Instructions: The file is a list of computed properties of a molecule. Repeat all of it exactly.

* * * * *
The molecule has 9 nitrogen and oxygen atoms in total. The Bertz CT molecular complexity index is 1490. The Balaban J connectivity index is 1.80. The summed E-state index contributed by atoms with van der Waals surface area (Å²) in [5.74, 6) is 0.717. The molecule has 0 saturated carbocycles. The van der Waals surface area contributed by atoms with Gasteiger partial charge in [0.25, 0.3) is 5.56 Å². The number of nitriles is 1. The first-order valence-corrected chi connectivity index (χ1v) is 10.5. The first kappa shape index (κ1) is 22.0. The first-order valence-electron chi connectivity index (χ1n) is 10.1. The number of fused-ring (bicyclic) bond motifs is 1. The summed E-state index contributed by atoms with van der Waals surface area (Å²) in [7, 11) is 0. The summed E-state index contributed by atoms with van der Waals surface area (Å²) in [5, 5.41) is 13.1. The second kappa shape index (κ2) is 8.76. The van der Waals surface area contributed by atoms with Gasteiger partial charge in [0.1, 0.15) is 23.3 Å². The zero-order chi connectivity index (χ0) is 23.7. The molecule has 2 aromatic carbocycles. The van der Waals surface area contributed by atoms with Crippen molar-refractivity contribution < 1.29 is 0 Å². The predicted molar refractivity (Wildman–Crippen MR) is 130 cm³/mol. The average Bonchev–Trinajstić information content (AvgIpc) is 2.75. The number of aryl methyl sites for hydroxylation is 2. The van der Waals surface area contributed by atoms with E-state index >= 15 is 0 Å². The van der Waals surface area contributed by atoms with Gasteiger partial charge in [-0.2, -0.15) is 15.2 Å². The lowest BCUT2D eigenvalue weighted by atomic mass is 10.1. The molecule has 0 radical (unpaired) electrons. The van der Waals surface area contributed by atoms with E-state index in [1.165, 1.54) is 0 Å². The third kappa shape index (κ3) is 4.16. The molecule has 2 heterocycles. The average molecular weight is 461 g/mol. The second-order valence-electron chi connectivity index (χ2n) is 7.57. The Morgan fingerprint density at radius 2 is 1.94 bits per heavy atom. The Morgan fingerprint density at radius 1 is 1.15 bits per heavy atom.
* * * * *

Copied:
The molecule has 9 nitrogen and oxygen atoms in total. The Bertz CT molecular complexity index is 1490. The Balaban J connectivity index is 1.80. The summed E-state index contributed by atoms with van der Waals surface area (Å²) in [5.74, 6) is 0.717. The molecule has 0 saturated carbocycles. The van der Waals surface area contributed by atoms with Gasteiger partial charge in [0.25, 0.3) is 5.56 Å². The number of nitriles is 1. The first-order valence-corrected chi connectivity index (χ1v) is 10.5. The first kappa shape index (κ1) is 22.0. The first-order valence-electron chi connectivity index (χ1n) is 10.1. The number of fused-ring (bicyclic) bond motifs is 1. The summed E-state index contributed by atoms with van der Waals surface area (Å²) in [7, 11) is 0. The summed E-state index contributed by atoms with van der Waals surface area (Å²) in [5, 5.41) is 13.1. The second kappa shape index (κ2) is 8.76. The van der Waals surface area contributed by atoms with Gasteiger partial charge in [0.1, 0.15) is 23.3 Å². The zero-order chi connectivity index (χ0) is 23.7. The molecule has 2 aromatic carbocycles. The van der Waals surface area contributed by atoms with Crippen molar-refractivity contribution < 1.29 is 0 Å². The predicted molar refractivity (Wildman–Crippen MR) is 130 cm³/mol. The average Bonchev–Trinajstić information content (AvgIpc) is 2.75. The number of aryl methyl sites for hydroxylation is 2. The van der Waals surface area contributed by atoms with E-state index >= 15 is 0 Å². The van der Waals surface area contributed by atoms with Gasteiger partial charge in [-0.2, -0.15) is 15.2 Å². The lowest BCUT2D eigenvalue weighted by atomic mass is 10.1. The molecule has 0 radical (unpaired) electrons. The van der Waals surface area contributed by atoms with E-state index in [1.165, 1.54) is 0 Å². The third kappa shape index (κ3) is 4.16. The molecule has 2 heterocycles. The average molecular weight is 461 g/mol. The second-order valence-electron chi connectivity index (χ2n) is 7.57. The Morgan fingerprint density at radius 2 is 1.94 bits per heavy atom. The Morgan fingerprint density at radius 1 is 1.15 bits per heavy atom.